6. Positive selection of deleterious alleles through interaction with a sex-ratio suppressor gene in African Buffalo: a plausible new mechanism for a high frequency anomaly.

    Directory of Open Access Journals (Sweden)

    Pim van Hooft

    Full Text Available Although generally rare, deleterious alleles can become common through genetic drift, hitchhiking or reductions in selective constraints. Here we present a possible new mechanism that explains the attainment of high frequencies of deleterious alleles in the African buffalo (Syncerus caffer population of Kruger National Park, through positive selection of these alleles that is ultimately driven by a sex-ratio suppressor. We have previously shown that one in four Kruger buffalo has a Y-chromosome profile that, despite being associated with low body condition, appears to impart a relative reproductive advantage, and which is stably maintained through a sex-ratio suppressor. Apparently, this sex-ratio suppressor prevents fertility reduction that generally accompanies sex-ratio distortion. We hypothesize that this body-condition-associated reproductive advantage increases the fitness of alleles that negatively affect male body condition, causing genome-wide positive selection of these alleles. To investigate this we genotyped 459 buffalo using 17 autosomal microsatellites. By correlating heterozygosity with body condition (heterozygosity-fitness correlations, we found that most microsatellites were associated with one of two gene types: one with elevated frequencies of deleterious alleles that have a negative effect on body condition, irrespective of sex; the other with elevated frequencies of sexually antagonistic alleles that are negative for male body condition but positive for female body condition. Positive selection and a direct association with a Y-chromosomal sex-ratio suppressor are indicated, respectively, by allele clines and by relatively high numbers of homozygous deleterious alleles among sex-ratio suppressor carriers. This study, which employs novel statistical techniques to analyse heterozygosity-fitness correlations, is the first to demonstrate the abundance of sexually-antagonistic genes in a natural mammal population. It also has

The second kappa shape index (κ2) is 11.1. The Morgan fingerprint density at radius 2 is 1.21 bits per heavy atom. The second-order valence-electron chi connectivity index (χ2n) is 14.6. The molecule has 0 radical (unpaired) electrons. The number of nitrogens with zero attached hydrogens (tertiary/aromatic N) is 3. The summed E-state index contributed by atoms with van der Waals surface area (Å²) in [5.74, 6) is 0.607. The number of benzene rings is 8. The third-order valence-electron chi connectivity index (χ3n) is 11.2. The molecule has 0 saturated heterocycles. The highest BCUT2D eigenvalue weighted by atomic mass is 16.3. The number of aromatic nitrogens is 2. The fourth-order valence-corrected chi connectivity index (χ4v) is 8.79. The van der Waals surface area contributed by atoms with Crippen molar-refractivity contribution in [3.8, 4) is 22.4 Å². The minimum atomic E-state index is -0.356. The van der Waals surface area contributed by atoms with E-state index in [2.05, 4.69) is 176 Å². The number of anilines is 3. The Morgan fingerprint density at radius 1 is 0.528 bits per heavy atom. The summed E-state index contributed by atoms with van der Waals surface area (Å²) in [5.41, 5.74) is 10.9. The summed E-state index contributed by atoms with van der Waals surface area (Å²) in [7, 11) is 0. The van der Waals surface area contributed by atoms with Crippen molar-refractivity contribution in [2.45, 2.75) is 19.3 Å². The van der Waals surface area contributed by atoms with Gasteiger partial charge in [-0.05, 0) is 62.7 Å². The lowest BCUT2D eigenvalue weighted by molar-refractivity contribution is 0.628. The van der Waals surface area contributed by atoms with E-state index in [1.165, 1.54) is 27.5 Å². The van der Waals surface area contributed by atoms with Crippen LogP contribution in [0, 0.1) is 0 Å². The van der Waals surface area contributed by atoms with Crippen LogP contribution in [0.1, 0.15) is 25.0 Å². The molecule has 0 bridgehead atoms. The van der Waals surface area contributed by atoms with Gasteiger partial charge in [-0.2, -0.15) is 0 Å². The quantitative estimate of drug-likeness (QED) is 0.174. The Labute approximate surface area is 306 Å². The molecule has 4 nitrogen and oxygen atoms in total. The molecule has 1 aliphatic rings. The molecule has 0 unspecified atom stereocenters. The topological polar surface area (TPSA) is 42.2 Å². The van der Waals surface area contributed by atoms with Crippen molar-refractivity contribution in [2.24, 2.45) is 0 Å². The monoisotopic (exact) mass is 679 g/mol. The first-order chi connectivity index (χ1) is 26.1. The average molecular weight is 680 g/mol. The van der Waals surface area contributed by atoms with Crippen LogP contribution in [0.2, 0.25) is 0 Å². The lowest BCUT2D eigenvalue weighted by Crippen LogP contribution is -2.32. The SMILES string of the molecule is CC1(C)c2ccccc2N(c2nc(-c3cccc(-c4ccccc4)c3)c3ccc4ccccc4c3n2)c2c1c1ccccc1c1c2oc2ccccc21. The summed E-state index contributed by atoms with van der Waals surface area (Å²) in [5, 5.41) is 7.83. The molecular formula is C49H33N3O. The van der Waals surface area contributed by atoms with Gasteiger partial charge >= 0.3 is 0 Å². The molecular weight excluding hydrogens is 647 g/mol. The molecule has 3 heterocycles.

7. Inactivation of the Tumor Suppressor Genes Causing the Hereditary Syndromes Predisposing to Head and Neck Cancer via Promoter Hypermethylation in Sporadic Head and Neck Cancers

    OpenAIRE

    Smith, Ian M.; Mithani, Suhail K.; Mydlarz, Wojciech K.; Chang, Steven S.; Califano, Joseph A.

    2010-01-01

    Fanconi anemia (FA) and dyskeratosis congenita (DC) are rare inherited syndromes that cause head and neck squamous cell cancer (HNSCC). Prior studies of inherited forms of cancer have been extremely important in elucidating tumor suppressor genes inactivated in sporadic tumors. Here, we studied whether sporadic tumors have epigenetic silencing of the genes causing the inherited forms of HNSCC. Using bisulfite sequencing, we investigated the incidence of promoter hypermethylation of the 17 Fan...

  8. Identification of genes highly downregulated in pancreatic cancer through a meta-analysis of microarray datasets: implications for discovery of novel tumor-suppressor genes and therapeutic targets.

    Science.gov (United States)

    Goonesekere, Nalin C W; Andersen, Wyatt; Smith, Alex; Wang, Xiaosheng

    2018-02-01